The New International Version 2011 edition is out and some folks are wondering, “is it much different than the 1984 edition?” So using my trusty Logos Bible Software for Mac, I did a quick comparison to see just how different this new translation is from the old.
Below is a comparison of the “New” New International Version (NIV2011) to both “Yesterday”‘s New International Version (NIV1984) and Today’s New International Version (TNIV).
A quick glance shows some helpful statistics:
- On average, the text for the New Testament of the the NIV1984 is 6.25% different than the text of the NIV2011.
- On average, the text of the TNIV is only 1.55% different from the NIV2011.
Conclusion: the TNIV and NIV2011 are substantially the same while the NIV1984 is quite different.
Below is a graph of the same data in the above chart.
A few more observations:
- The book of Galatians is the most changed from both the NIV1984 & the TNIV.
- The book of Luke has the least amount of changes, on average, from both the NIV84 & the TNIV.
- With a variance of 7.9%, the book of Philemon has the largest gap in changes made between in two previous NIV translations.
I don’t know if these changes are good or bad, but I thought it would be fun to share some of the stats.
One quick observation.
Romans Chapter 6 is one of my bellwether chapters for translations. I always check here first on a new translation to see how they deal with some of the more difficult translation issues. As shown above, the entire book of Romans varies in 7.9% of the text of the NIV2011 from the NIV1984 (the TNIV is virtually identical). However, in Romans chapter six, the change jumps from 7.9% up to 10.8%. In other words, Romans chapter 6 is 2% over the average change to the book as a whole.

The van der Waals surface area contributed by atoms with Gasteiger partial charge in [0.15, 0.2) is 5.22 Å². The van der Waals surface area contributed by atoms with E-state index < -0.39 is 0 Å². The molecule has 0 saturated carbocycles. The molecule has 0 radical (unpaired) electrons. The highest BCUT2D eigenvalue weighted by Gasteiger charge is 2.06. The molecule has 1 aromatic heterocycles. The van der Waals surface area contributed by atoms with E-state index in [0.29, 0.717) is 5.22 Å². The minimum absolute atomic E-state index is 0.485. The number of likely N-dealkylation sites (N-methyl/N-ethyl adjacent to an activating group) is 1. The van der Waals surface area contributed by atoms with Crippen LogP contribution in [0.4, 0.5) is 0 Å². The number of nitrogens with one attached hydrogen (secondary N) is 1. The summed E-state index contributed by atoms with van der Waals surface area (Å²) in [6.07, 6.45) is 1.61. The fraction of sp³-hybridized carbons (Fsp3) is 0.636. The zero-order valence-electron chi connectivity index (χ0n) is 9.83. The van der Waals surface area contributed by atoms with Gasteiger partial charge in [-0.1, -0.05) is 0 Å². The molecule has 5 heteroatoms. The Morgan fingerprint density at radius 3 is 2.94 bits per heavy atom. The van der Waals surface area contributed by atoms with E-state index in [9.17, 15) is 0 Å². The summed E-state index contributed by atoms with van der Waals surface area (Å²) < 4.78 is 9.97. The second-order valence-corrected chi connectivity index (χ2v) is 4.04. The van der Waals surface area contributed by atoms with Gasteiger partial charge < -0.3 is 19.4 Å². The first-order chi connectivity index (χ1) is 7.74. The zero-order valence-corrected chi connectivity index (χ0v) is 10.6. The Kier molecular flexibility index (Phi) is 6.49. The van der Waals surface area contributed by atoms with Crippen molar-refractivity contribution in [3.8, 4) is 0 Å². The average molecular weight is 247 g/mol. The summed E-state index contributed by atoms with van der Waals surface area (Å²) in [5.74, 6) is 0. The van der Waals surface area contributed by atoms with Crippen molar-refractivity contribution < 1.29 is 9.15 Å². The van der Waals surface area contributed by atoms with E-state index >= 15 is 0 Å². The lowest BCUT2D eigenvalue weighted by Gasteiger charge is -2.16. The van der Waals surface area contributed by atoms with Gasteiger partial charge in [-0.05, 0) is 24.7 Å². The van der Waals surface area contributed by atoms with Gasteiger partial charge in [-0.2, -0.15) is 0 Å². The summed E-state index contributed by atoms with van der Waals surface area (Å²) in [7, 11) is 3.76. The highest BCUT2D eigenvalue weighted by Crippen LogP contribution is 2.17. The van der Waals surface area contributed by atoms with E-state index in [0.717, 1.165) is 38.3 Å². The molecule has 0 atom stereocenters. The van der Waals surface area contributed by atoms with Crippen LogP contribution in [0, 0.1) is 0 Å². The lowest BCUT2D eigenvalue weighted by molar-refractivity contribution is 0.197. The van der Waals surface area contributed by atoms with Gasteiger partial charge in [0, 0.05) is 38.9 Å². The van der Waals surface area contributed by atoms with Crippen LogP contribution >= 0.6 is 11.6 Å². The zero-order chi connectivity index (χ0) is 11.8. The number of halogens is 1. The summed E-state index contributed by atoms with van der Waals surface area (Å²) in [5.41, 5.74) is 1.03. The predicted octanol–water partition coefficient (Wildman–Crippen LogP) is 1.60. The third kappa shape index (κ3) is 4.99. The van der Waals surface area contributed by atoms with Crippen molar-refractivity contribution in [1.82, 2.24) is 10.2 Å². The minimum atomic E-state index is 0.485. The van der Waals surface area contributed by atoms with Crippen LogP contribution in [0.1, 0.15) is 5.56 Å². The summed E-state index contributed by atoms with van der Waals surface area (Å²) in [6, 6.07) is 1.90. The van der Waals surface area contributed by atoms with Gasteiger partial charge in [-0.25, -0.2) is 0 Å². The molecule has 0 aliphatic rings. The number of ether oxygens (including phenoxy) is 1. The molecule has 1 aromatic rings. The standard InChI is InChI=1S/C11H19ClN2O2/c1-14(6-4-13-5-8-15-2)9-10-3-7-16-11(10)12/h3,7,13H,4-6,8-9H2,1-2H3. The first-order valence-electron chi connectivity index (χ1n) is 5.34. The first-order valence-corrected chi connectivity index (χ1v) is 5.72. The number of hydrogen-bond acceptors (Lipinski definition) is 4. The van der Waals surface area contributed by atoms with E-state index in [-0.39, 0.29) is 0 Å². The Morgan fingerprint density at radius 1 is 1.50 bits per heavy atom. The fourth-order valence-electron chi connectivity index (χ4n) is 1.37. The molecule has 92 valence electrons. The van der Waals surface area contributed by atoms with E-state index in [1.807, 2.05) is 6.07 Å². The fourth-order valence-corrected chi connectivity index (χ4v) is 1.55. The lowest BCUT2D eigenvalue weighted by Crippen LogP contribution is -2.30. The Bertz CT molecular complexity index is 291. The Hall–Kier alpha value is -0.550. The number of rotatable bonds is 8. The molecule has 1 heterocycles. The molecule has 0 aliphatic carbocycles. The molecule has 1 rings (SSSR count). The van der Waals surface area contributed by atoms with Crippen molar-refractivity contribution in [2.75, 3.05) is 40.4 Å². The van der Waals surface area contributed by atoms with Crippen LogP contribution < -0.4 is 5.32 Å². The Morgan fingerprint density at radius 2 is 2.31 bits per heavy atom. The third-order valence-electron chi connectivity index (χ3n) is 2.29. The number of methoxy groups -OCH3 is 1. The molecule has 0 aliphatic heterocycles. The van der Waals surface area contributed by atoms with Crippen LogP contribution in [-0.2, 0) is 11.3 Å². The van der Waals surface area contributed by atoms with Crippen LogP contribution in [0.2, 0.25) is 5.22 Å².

Some changes I find a bit awkward. For example, the NIV2011 introduces a passive phrase in verse 2 that makes reading it a lot more difficult.
Really? The grammatically passive “are those who have died” sounded better to the translators?
Theologically, I think the translators miss the mark on verse 5.
The NIV2011 translation introduces a new theological wrinkle. Do we, as Christians, participate in the actual death and resurrection of Christ, or do we have a death and resurrection that is only “like” his, but not the same?
The rest of the chapter 6 changes are acceptable and don’t appear to make a whole of of difference to the text one way or the other.
Anyway, those are just a few thoughts for now.
Need to find a good translation?